After James’s death in 1831, his estate, including this property, was sold by auction and John Waller, one of Gutteridge’s executors, bought the property. John was very prosperous as a woolstapler and draper (a woolstapler is a buyer of wool who sorts and grades it and then sells it on). In the 1851 census, John Waller, aged 59, lived here with his wife. After John’s death in 1859, the property was converted into a Bank in the name of Sharples, Tuke, Lucas and Seebohm.
From this time until 1915 the building was occupied by bank staff and their families. In 1896, this Bank was amalgamated with the bank of Barclay & Co. London and is still the site of Barclays Bank today. Also, after John Waller’s death, John Street, Waller Street and Melson Street were laid out over the grounds behind his house. Melson was one of Waller’s executors. Cheapside was also developed at this time to link George Street with Guilford Street.
No. 26-24 George St.
James Cawdell was a hairdresser in this tiny shop in 1851, which can be seen in photo 3, to the right of the Waller house, above the stacked-up market trestle tables. By 1861, his son Charles and wife Mary had taken over the business and by 1891 widowed Mary ran a Tobacconist and Jewellers from these premises.
Both this building (26-24) and No. 28 were demolished in 1915 and a new branch of Barclays Bank erected in their place. “The building is of a handsome character“, said the newspaper report in the week before the opening in 1917.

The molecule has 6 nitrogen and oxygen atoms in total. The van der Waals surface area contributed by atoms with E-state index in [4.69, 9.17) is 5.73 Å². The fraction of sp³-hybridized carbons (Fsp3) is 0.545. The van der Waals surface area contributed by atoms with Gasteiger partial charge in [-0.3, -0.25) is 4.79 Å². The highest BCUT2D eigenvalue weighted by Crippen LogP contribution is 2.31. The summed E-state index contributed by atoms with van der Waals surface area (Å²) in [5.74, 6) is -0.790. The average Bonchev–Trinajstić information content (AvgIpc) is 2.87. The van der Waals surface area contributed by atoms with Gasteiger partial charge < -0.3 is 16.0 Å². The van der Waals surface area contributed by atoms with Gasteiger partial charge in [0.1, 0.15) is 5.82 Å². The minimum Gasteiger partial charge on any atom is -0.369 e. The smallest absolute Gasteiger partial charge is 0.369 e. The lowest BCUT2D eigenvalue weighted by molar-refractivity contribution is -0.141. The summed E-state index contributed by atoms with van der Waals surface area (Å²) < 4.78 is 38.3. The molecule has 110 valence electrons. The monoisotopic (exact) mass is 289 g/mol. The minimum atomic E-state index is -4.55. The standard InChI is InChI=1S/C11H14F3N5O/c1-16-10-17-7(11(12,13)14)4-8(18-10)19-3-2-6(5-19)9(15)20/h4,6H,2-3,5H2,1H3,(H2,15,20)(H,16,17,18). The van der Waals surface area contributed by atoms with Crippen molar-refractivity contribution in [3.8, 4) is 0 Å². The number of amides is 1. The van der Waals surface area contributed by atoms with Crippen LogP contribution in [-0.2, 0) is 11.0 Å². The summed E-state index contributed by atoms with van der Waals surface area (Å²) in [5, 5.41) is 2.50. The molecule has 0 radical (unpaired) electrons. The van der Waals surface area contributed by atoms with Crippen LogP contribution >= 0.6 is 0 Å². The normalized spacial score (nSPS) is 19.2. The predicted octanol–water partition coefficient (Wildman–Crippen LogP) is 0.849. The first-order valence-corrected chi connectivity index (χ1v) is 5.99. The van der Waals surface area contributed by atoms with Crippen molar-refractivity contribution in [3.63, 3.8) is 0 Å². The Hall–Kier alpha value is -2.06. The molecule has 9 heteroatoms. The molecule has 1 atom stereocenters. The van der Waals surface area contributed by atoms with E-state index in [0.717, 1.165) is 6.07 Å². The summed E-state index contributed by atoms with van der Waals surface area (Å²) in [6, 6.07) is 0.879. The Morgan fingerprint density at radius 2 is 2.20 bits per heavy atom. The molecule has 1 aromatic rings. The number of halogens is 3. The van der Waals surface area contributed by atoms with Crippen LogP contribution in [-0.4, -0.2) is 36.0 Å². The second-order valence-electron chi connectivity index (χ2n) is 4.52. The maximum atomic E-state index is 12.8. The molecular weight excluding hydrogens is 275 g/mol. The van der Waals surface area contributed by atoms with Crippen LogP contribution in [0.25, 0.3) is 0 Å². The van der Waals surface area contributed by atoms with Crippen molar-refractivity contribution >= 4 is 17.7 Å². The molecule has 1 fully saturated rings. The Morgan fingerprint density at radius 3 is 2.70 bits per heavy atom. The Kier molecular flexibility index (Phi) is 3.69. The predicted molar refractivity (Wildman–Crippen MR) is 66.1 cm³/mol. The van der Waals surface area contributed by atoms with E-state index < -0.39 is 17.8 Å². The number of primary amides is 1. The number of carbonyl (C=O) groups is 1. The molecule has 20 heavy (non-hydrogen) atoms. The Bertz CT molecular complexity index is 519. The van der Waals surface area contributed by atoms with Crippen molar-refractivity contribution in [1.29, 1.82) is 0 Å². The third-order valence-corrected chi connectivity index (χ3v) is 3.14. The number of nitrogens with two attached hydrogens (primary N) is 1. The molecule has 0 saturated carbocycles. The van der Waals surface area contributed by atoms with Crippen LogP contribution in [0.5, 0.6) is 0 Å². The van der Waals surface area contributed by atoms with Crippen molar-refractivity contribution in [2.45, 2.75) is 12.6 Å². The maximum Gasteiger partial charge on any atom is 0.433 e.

“It is artistic in design and handsome in its accommodation and appointments”. The banking hall is spacious – 54ft by 50ft -and lofty and easily beats anything among the great Banks of the country for many miles around”.
A photo of the new building can be seen in Photo 4. This new building was eventually demolished in 1973, along with No. 30, Blundells, to make way for the modern Barclays Bank building that stands there today.
No. 22 George St.
This 3 story building can be seen towards the left of photo 5, (taken in 1963 by Eric Meadows) and was a drapery for at least 120 years. In 1851 Edward Beale and his family lived here; then in 1861 it was run by William Cutter.